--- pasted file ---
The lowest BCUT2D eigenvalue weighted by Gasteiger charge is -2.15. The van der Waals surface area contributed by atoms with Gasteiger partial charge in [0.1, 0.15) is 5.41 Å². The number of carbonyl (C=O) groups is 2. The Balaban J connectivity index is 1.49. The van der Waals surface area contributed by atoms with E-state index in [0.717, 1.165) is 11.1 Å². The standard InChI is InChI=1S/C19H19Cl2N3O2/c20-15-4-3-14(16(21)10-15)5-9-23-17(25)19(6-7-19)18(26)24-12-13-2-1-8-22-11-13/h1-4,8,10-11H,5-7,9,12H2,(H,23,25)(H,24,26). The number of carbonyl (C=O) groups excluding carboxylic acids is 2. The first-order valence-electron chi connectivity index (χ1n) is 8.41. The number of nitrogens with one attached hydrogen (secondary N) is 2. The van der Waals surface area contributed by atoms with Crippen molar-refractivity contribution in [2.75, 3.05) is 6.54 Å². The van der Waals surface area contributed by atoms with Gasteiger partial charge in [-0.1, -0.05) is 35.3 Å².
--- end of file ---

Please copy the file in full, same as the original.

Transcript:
The lowest BCUT2D eigenvalue weighted by Gasteiger charge is -2.15. The van der Waals surface area contributed by atoms with Gasteiger partial charge in [0.1, 0.15) is 5.41 Å². The number of carbonyl (C=O) groups is 2. The Balaban J connectivity index is 1.49. The van der Waals surface area contributed by atoms with E-state index in [0.717, 1.165) is 11.1 Å². The standard InChI is InChI=1S/C19H19Cl2N3O2/c20-15-4-3-14(16(21)10-15)5-9-23-17(25)19(6-7-19)18(26)24-12-13-2-1-8-22-11-13/h1-4,8,10-11H,5-7,9,12H2,(H,23,25)(H,24,26). The number of carbonyl (C=O) groups excluding carboxylic acids is 2. The first-order valence-electron chi connectivity index (χ1n) is 8.41. The number of nitrogens with one attached hydrogen (secondary N) is 2. The van der Waals surface area contributed by atoms with Crippen molar-refractivity contribution in [2.75, 3.05) is 6.54 Å². The van der Waals surface area contributed by atoms with Gasteiger partial charge in [-0.1, -0.05) is 35.3 Å².